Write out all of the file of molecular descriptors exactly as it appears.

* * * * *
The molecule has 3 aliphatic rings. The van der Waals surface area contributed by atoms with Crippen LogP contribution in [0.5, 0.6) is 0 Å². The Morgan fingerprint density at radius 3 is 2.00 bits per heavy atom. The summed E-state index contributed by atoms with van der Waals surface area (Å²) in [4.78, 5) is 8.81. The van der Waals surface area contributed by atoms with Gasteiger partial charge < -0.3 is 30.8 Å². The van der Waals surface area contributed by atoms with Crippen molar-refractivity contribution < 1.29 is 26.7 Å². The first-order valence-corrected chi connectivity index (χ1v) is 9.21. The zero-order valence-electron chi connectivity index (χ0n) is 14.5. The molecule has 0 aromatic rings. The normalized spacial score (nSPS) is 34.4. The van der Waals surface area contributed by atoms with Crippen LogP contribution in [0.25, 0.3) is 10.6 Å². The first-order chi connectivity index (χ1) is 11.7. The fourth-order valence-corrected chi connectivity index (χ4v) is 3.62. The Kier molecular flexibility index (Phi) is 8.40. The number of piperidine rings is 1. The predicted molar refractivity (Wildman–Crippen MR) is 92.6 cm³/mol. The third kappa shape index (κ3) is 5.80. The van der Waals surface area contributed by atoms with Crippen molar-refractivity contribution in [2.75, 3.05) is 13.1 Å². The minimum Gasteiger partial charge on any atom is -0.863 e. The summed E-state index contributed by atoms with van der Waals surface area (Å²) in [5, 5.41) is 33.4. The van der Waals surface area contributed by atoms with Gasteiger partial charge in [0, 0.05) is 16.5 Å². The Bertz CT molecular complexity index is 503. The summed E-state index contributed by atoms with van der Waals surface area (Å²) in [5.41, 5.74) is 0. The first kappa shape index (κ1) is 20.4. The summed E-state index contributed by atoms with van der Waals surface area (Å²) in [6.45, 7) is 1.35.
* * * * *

The molecule has 3 aliphatic rings. The van der Waals surface area contributed by atoms with Crippen LogP contribution in [0.5, 0.6) is 0 Å². The Morgan fingerprint density at radius 3 is 2.00 bits per heavy atom. The summed E-state index contributed by atoms with van der Waals surface area (Å²) in [4.78, 5) is 8.81. The van der Waals surface area contributed by atoms with Gasteiger partial charge < -0.3 is 30.8 Å². The van der Waals surface area contributed by atoms with Crippen molar-refractivity contribution < 1.29 is 26.7 Å². The first-order valence-corrected chi connectivity index (χ1v) is 9.21. The zero-order valence-electron chi connectivity index (χ0n) is 14.5. The molecule has 0 aromatic rings. The normalized spacial score (nSPS) is 34.4. The van der Waals surface area contributed by atoms with Crippen LogP contribution in [0.25, 0.3) is 10.6 Å². The first-order chi connectivity index (χ1) is 11.7. The fourth-order valence-corrected chi connectivity index (χ4v) is 3.62. The Kier molecular flexibility index (Phi) is 8.40. The number of piperidine rings is 1. The predicted molar refractivity (Wildman–Crippen MR) is 92.6 cm³/mol. The third kappa shape index (κ3) is 5.80. The van der Waals surface area contributed by atoms with Crippen molar-refractivity contribution in [2.75, 3.05) is 13.1 Å². The minimum Gasteiger partial charge on any atom is -0.863 e. The summed E-state index contributed by atoms with van der Waals surface area (Å²) in [5, 5.41) is 33.4. The van der Waals surface area contributed by atoms with Gasteiger partial charge in [0, 0.05) is 16.5 Å². The Bertz CT molecular complexity index is 503. The summed E-state index contributed by atoms with van der Waals surface area (Å²) in [5.41, 5.74) is 0. The first kappa shape index (κ1) is 20.4. The summed E-state index contributed by atoms with van der Waals surface area (Å²) in [6.45, 7) is 1.35.